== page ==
These descriptions of the state’s role as an immanent force of anti-production are written under the influence of Paul Baran and Paul Sweezy’s 1966 book Monopoly Capital, which posed the idea that capitalism had fundamentally altered from the laissez-faire system analyzed by Marx, and had entered (as the title would suggest) a ‘monopoly’ phase characterized by a long-term tendency towards stagnation. Capitalism, here, was understood as a victim of its own success: monopolistic firms became sinks for capital, accumulating so much wealth into themselves that it could never be discharged through productive investment. The state—and its military apparatus in particular, then embroiled deep in the conflicts in Vietnam—both reduced the amounts of capital held by firms via taxation and carried out destructive acts (like the annihilation of equipment in Vietnam) that generated outlets for excess capital. The state as capitalism’s life support device.
But there’s the identification of another side to the state which is embedded within Anti-Oedipus: the role of the central bank in determining the money supply. Deleuze and Guattari reveal themselves to be indirectly concerned with marketization, and more directly concerned with money, when they describe money as “the immense deterritorialized flow that constitutes the full body of capital”. This becomes even more pronounced when Deleuze puts forward, in a December 1971 lecture, that it is through money that capitalism’s schizophrenic tendencies most directly manifests. This is because of a “mutation” the occurs between two distinct forms of money, which oscillate between one another but whose tangled transformations are ‘dissimulated’ or concealed by the capitalist market itself.
On the one hand, money-capital ‘proper’, which (as Marx described) serves as a measure of value, a means of circulation, and an object of demand (leading to hoarding); and on the other hand, credit-money, which is issued by banks to enterprises (the flux) and then later paid back (the reflux). The first form is connected to questions of exchange-value and circulation of commodities, and emerges in the context of a specific historical trajectory, and the second is related to structures of financing, and it too has its own historical trajectory—albeit one distinct from money-capital.
The puzzle that Deleuze and Guattari create (intentionally or not) is their identification of two economists—one Marxist, one “neocapitalist”—as saying exactly the same thing. They are Suzanne de Brunhoff, best known for her book Marx on Money and Bernard Schmitt, a very bizarre neo-Ricardian who developed the esoteric school of ‘quantum economics’. Of this latter figure, they write
An economist of the caliber of Bernard Schmitt finds strange lyrical words to characterize the flow of infinite debt: an instanteous creative flow that the banks create spontaneously as a debt owing to themselves, a creation ex nihlio that, instead of transferring a means of pre-existing currency as means of payment, hollows out at one extreme the full body of a negative money (a debt, entered as a liability of the banks), and projects at the other extreme a positive money (a credit granted the productive economy by the banks)—”a flow possessing a power of mutation” that does not enter into income and is not assigned to purchases, a pure availability, nonposession and nonwealth.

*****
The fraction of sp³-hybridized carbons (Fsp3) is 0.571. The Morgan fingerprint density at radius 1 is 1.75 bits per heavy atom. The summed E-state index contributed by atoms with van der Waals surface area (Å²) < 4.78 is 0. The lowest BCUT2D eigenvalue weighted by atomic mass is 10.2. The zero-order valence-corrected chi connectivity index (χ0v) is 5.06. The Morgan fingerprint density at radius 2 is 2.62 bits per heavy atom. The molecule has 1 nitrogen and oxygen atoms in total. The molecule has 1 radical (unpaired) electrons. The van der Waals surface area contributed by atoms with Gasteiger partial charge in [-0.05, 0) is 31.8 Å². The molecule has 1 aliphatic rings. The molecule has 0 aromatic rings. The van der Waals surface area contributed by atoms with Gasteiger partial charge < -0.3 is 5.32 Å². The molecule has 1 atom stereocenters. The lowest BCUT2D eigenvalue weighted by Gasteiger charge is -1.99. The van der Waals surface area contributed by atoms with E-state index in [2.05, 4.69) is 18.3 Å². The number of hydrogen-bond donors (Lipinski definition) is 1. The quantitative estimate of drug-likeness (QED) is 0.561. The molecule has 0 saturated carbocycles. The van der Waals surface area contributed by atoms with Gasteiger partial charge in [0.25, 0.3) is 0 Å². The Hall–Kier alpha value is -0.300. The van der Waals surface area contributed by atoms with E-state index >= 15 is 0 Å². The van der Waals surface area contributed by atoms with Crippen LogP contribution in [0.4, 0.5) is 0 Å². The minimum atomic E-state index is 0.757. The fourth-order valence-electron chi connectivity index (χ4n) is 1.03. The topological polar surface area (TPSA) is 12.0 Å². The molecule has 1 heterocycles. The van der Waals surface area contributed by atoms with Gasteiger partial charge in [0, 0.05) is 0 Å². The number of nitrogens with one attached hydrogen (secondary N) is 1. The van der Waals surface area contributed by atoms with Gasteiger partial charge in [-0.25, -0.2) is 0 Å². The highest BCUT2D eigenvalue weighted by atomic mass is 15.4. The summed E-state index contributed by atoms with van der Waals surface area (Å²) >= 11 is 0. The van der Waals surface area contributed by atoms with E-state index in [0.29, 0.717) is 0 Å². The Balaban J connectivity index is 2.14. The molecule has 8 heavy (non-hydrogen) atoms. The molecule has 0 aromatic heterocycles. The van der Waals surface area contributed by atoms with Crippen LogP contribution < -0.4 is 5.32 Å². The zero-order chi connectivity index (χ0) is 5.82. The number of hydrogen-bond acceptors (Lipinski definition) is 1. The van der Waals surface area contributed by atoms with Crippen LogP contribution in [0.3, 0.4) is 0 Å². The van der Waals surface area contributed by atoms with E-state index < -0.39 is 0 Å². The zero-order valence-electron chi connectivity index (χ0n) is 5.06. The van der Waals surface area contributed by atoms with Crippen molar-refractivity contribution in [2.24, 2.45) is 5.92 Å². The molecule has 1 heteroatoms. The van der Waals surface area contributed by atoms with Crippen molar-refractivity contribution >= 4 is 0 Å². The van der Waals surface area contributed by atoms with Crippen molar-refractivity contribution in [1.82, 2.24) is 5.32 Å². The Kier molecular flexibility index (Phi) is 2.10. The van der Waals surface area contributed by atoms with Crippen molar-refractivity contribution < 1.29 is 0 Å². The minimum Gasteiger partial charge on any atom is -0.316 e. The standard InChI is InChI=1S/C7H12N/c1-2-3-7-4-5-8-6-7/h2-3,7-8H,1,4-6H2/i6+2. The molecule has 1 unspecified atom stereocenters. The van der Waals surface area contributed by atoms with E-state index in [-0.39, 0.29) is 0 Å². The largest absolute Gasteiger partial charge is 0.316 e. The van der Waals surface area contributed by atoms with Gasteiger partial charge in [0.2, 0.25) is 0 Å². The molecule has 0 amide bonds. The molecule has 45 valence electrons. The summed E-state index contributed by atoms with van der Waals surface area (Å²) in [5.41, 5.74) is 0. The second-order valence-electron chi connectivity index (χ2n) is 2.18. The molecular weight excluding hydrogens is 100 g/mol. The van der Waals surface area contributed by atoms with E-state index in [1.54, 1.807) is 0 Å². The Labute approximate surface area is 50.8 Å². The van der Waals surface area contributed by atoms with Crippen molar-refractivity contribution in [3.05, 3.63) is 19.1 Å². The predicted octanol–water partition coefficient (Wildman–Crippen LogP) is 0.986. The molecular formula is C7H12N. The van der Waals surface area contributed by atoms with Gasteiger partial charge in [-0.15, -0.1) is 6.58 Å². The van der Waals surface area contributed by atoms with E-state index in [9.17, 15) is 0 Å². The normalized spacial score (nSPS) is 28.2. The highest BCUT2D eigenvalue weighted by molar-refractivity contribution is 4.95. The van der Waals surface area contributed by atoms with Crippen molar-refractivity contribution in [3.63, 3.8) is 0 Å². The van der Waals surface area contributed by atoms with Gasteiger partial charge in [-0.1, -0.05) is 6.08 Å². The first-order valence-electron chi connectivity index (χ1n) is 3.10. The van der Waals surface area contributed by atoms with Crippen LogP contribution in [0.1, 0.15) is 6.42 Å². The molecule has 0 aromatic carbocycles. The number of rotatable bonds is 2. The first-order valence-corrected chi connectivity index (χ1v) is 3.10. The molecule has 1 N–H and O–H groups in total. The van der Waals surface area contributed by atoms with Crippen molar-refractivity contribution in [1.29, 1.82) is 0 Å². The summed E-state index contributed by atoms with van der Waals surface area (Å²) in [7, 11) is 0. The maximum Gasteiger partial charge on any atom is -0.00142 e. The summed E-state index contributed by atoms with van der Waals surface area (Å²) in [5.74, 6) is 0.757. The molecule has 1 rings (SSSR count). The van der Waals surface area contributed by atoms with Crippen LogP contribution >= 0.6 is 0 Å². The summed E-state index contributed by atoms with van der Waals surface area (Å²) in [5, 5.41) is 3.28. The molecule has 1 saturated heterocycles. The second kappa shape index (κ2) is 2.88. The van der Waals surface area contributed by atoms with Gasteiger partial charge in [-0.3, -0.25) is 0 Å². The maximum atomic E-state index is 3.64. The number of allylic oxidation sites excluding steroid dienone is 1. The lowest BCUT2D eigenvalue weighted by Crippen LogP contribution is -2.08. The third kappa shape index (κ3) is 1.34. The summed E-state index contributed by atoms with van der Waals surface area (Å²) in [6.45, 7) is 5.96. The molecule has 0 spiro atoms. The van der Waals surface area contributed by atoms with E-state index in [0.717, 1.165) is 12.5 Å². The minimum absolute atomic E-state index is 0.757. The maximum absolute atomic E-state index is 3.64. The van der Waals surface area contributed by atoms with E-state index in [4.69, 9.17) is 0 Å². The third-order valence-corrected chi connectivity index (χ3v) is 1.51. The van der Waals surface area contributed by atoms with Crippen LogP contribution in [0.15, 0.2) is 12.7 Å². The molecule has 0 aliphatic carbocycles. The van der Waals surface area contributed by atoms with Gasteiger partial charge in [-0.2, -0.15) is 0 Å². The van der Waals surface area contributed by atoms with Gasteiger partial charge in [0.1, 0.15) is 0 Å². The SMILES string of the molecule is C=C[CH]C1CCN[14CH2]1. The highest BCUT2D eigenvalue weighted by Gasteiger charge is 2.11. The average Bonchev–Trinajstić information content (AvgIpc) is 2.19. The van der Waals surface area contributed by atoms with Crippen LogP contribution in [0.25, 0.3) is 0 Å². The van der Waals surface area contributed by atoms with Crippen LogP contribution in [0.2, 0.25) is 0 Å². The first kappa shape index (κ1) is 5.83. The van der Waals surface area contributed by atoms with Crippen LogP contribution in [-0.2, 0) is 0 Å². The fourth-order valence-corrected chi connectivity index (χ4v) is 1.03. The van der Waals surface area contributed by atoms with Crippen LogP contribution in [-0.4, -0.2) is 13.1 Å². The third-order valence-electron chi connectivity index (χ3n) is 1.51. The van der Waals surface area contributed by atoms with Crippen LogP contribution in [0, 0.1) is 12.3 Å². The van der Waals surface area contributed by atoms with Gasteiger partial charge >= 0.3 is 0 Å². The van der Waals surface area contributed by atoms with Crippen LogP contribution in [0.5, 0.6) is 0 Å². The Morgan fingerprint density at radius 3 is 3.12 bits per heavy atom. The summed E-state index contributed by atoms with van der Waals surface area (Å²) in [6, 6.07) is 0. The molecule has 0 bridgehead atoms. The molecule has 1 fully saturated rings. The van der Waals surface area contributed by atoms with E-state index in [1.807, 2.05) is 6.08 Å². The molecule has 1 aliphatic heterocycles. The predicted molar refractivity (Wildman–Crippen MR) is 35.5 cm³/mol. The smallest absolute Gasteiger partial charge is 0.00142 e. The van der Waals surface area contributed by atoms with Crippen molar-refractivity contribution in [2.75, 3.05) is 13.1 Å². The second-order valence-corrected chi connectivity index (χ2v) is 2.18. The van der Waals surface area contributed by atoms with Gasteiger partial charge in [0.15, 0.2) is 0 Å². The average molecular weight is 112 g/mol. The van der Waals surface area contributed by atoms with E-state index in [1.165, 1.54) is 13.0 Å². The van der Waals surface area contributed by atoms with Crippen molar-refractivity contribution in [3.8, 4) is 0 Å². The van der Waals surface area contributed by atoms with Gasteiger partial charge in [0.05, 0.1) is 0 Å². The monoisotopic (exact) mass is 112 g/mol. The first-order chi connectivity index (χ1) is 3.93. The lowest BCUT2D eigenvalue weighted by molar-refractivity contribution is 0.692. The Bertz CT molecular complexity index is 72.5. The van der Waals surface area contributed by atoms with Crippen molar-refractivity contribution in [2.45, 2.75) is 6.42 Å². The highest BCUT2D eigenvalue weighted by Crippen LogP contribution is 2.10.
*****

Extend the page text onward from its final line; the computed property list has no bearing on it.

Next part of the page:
The non-poetic version of Schmitt’s theory remains strange enough. Banks create money, he says, practically out of thin air (there’s a historical background to this, involving the relationship between the depositor’s metallic currency stored in banks, her certificate of deposits becoming a means of payment in themselves, and the bank using her deposits as lendable funds), which are “pure creative flux”. It loaned to enterprises, though at this point it is still merely potential. Through its conversion into wages—the entering of this money into the sphere of production—it becomes “charged”, transformed into purchasing power, and enters into circulation through the exchange of goods and services. The enterprise attempts to “capture” (and maybe here we have a source for the notion of the ‘apparatus of capture; Schmitt after all re-appears in that plateau) this portions of this flux, which are then returned to the bank. The circuit of money closes.
Deleuze and Guattari (and Deleuze himself in his December 1971 seminar) insist on the identity of Brunhoff’s Marxism and Schmitt’s off-kilter Ricardianism, but the two are not quite a closely aligned as they may appear. For Brunhoff, following Marx, money’s tendency is towards dematerialization and hoarding, which results in two interrelated dynamics: 1) credit-money rises in priority, and in time becomes the basis for the financing structure of productive enterprises. Here, too, the conversion between credit-money and money-as-wages is carried out. 2) The state is compelled to enter the fray to ensure a sound basis to ensure the smooth functioning of this system, as the expansion of the credit system brings with it the possibility of deeper and more frequent crises. Thus is the increased importance of the money supply, issued and maintained by the state’s central bank.
The major difference between Brunhoff and Schmitt (which is drawn out far more than I could do on this meager blog in a sadly now-vanished essay by Christian Kerslake) that Deleuze and Guattari gloss over is fundamental: Schmitt is talking about commercial banks, which is an institution quite different from Brunhoff’s central banks. It is clear, when we look at Deleuze’s seminar, that is it the central bank that concerns him more than the commercial bank; to put it simply, they collapse Schmitt into Brunhoff, making the central bank the source of money creation ex nihilio, now understood as the money supply itself, which then flows outwards into a series of convoluted mutations that underpin the schizophrenia of the capitalist market.